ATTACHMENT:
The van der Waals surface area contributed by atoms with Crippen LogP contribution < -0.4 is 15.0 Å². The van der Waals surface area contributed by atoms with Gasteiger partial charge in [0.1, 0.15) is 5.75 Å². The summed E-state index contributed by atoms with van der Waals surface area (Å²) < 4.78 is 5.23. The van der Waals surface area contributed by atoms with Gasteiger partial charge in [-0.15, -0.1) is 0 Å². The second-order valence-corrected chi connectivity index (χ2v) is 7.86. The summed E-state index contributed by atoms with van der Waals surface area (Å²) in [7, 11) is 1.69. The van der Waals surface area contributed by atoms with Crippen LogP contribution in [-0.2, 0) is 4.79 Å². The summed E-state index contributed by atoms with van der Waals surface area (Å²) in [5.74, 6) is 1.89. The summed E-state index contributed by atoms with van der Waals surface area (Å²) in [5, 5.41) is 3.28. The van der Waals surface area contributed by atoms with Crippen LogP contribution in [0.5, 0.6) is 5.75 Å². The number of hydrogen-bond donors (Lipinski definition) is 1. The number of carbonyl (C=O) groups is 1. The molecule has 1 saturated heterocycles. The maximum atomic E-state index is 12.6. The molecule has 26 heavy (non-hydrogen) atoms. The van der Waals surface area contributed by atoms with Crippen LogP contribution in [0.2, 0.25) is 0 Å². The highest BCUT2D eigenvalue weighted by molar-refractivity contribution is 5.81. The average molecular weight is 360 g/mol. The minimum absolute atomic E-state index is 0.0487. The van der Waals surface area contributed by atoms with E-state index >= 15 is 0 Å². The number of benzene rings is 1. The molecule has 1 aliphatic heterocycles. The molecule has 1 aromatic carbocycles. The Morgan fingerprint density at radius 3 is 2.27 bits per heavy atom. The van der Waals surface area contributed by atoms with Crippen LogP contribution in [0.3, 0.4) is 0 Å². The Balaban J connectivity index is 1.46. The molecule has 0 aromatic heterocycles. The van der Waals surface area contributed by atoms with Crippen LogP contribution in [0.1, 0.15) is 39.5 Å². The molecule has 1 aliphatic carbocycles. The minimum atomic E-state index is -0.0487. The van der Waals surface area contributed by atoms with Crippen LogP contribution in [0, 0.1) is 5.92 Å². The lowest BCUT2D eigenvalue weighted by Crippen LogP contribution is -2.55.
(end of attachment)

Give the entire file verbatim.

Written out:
The van der Waals surface area contributed by atoms with Crippen LogP contribution < -0.4 is 15.0 Å². The van der Waals surface area contributed by atoms with Gasteiger partial charge in [0.1, 0.15) is 5.75 Å². The summed E-state index contributed by atoms with van der Waals surface area (Å²) < 4.78 is 5.23. The van der Waals surface area contributed by atoms with Gasteiger partial charge in [-0.15, -0.1) is 0 Å². The second-order valence-corrected chi connectivity index (χ2v) is 7.86. The summed E-state index contributed by atoms with van der Waals surface area (Å²) in [7, 11) is 1.69. The van der Waals surface area contributed by atoms with Crippen LogP contribution in [-0.2, 0) is 4.79 Å². The summed E-state index contributed by atoms with van der Waals surface area (Å²) in [5.74, 6) is 1.89. The summed E-state index contributed by atoms with van der Waals surface area (Å²) in [5, 5.41) is 3.28. The van der Waals surface area contributed by atoms with Crippen LogP contribution in [0.5, 0.6) is 5.75 Å². The number of hydrogen-bond donors (Lipinski definition) is 1. The number of carbonyl (C=O) groups is 1. The molecule has 1 saturated heterocycles. The maximum atomic E-state index is 12.6. The molecule has 26 heavy (non-hydrogen) atoms. The van der Waals surface area contributed by atoms with Crippen LogP contribution in [0.2, 0.25) is 0 Å². The highest BCUT2D eigenvalue weighted by molar-refractivity contribution is 5.81. The average molecular weight is 360 g/mol. The minimum absolute atomic E-state index is 0.0487. The van der Waals surface area contributed by atoms with E-state index >= 15 is 0 Å². The number of benzene rings is 1. The molecule has 1 aliphatic heterocycles. The molecule has 1 aromatic carbocycles. The Morgan fingerprint density at radius 3 is 2.27 bits per heavy atom. The van der Waals surface area contributed by atoms with Crippen LogP contribution in [0.3, 0.4) is 0 Å². The Balaban J connectivity index is 1.46. The molecule has 0 aromatic heterocycles. The van der Waals surface area contributed by atoms with Crippen LogP contribution in [0.1, 0.15) is 39.5 Å². The molecule has 1 aliphatic carbocycles. The minimum atomic E-state index is -0.0487. The van der Waals surface area contributed by atoms with Crippen LogP contribution in [0, 0.1) is 5.92 Å². The lowest BCUT2D eigenvalue weighted by Crippen LogP contribution is -2.55.